Clare Fauke, communications specialist at Physicians for a National Health Program, email@example.com
Mike Andrew, Executive Director at Puget Sound Advocates for Retirement Action (PSARA), firstname.lastname@example.org
Seattle Councilmember Teresa Mosqueda, Teresa.Mosqueda@seattle.gov
May 5, 2022: Opposition to the privatization of Medicare through the controversial Direct Contracting program (recently renamed “ACO REACH”) is growing across the nation, as evidenced by two recent resolutions passed by the Arizona Medical Association and the Seattle City Council. Both resolutions call on the U.S. Department of Health and Human Services (HHS) and President Biden to immediately end Direct Contracting and “REACH,” and protect Medicare from profiteering.
Arizona Medical Association
The 4,000-member Arizona Medical Association (ArMA) passed the anti-privatization resolution at its annual meeting on April 23. Among concerns cited by the resolution is that “Direct Contracting Entities (DCEs) are allowed to keep as profit and overhead what they don’t pay for in health services, therefore giving them a dangerous financial incentive to restrict seniors’ care.” According to HHS, there are 25 DCEs currently operating in Arizona.
The resolution was introduced by Dr. Michael Hamant and Dr. Eve Shapiro. Dr. Shapiro, a Tuscon-based pediatrician and board member of Physicians for a National Health Program, noted that since most physicians are now employed by large groups or health systems, they may find themselves practicing in DCEs without their knowledge or consent. “Medicare is a lifeline for seniors and those with disabilities, not a cash cow for Wall Street,” said Dr. Shapiro. “Physicians must take a stand against profiteering in Medicare.”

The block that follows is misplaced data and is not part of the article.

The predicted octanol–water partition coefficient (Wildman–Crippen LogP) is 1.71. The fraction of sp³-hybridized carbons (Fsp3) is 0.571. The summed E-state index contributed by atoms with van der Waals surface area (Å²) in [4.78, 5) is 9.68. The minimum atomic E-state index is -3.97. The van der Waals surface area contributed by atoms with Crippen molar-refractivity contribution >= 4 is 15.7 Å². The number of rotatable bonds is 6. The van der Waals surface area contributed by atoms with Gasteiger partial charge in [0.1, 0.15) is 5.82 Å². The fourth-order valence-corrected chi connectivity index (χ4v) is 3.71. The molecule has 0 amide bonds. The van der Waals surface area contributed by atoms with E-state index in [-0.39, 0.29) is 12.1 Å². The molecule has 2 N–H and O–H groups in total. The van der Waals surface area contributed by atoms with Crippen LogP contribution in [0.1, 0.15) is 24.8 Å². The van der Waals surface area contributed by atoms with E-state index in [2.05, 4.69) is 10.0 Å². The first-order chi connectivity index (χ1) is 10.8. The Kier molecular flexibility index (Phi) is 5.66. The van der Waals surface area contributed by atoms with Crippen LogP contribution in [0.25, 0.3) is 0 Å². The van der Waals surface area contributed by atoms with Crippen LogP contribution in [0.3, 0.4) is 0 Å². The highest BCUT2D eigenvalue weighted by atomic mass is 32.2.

Seattle City Council
In Seattle, the city council unanimously passed a similar anti-DC/REACH resolution on April 26, led by Councilmember Teresa Mosqueda. According to the resolution, “The Trump administration opened the door to the complete privatization of Medicare through a Direct Contracting pilot program allowing private equity firms, insurance companies, and corporate health businesses to directly contract to provide Medicare services.” The resolution then calls for the termination of Direct Contracting and REACH, and “favors closing the door on third party entities in the Medicare system.” There are 12 DCEs currently operating in the state of Washington.
The effort to pass a Seattle resolution was led by the Puget Sound Advocates for Retirement Action (PSARA). “The DC/ACO REACH pilot programs provide Wall Street firms and large insurers the opportunity to profit off of the health care needs of seniors and the disabled in Traditional Medicare,” said PSARA co-presidents Jeff Johnson and Karen Richter. “Skimming profits from Traditional Medicare will result in a diminution of the quality and quantity of services, an extreme draw down in the Medicare Trust Fund, and further cuts in Medicare benefits or increases in Medicare taxes, premiums, and costs for workers and seniors.”
Campaign against Direct Contracting and REACH
Direct Contracting is a pilot program launched during the Trump Administration to change the way that Traditional (fee-for-service) Medicare pays for care. Instead of paying providers directly, DC pays profit-seeking middlemen called Direct Contracting Entities (DCEs) a monthly fee to “coordinate” seniors’ care, allowing the DCEs to keep up to 40% of their Medicare payments as profit and overhead. Seniors are enrolled into DCEs without their understanding or consent, and must change primary care physicians in order to opt out. Today, 99 DCEs have enrolled approximately 1.8 million Medicare beneficiaries.
After more than 250 organizations and Congressional leaders called on HHS to end the Direct Contracting program, HHS announced that in 2023 it would replace DC with “ACO REACH.” The rebranded program would be nearly identical to DC, and allow all of the 99 DCEs — many owned by commercial insurers and private-equity firms — to participate.
In response, a coalition of seniors, community groups and physicians plan to expand the campaign against DC/REACH over the summer. The campaign will hold a national launch event on Monday, May 23. The event is free and open to the public; registration is HERE.